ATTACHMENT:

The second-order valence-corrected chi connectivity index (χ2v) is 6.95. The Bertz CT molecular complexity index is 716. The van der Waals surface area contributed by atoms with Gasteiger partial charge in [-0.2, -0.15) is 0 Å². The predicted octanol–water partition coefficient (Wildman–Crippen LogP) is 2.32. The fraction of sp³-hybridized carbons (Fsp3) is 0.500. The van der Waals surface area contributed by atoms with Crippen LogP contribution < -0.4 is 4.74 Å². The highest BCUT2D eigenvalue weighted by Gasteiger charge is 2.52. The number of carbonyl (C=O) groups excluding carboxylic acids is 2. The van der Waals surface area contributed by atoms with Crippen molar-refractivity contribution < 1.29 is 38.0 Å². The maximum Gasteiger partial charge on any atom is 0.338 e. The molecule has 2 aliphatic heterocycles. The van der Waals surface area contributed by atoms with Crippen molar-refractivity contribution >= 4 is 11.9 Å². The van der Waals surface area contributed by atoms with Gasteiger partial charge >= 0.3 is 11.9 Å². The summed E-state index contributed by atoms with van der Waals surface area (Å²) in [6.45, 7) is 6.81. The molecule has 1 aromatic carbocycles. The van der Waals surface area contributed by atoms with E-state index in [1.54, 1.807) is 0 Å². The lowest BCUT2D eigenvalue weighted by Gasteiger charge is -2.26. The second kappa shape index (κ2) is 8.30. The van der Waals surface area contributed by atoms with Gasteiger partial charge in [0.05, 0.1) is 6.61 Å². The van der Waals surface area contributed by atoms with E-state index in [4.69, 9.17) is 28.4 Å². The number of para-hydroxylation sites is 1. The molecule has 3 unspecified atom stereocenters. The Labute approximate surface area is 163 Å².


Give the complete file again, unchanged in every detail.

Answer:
The second-order valence-corrected chi connectivity index (χ2v) is 6.95. The Bertz CT molecular complexity index is 716. The van der Waals surface area contributed by atoms with Gasteiger partial charge in [-0.2, -0.15) is 0 Å². The predicted octanol–water partition coefficient (Wildman–Crippen LogP) is 2.32. The fraction of sp³-hybridized carbons (Fsp3) is 0.500. The van der Waals surface area contributed by atoms with Crippen LogP contribution < -0.4 is 4.74 Å². The highest BCUT2D eigenvalue weighted by Gasteiger charge is 2.52. The number of carbonyl (C=O) groups excluding carboxylic acids is 2. The van der Waals surface area contributed by atoms with Crippen molar-refractivity contribution < 1.29 is 38.0 Å². The maximum Gasteiger partial charge on any atom is 0.338 e. The molecule has 2 aliphatic heterocycles. The van der Waals surface area contributed by atoms with Crippen molar-refractivity contribution >= 4 is 11.9 Å². The van der Waals surface area contributed by atoms with Gasteiger partial charge >= 0.3 is 11.9 Å². The summed E-state index contributed by atoms with van der Waals surface area (Å²) in [6.45, 7) is 6.81. The molecule has 1 aromatic carbocycles. The van der Waals surface area contributed by atoms with E-state index in [1.54, 1.807) is 0 Å². The lowest BCUT2D eigenvalue weighted by Gasteiger charge is -2.26. The second kappa shape index (κ2) is 8.30. The van der Waals surface area contributed by atoms with Gasteiger partial charge in [0.05, 0.1) is 6.61 Å². The van der Waals surface area contributed by atoms with E-state index in [4.69, 9.17) is 28.4 Å². The number of para-hydroxylation sites is 1. The molecule has 3 unspecified atom stereocenters. The Labute approximate surface area is 163 Å².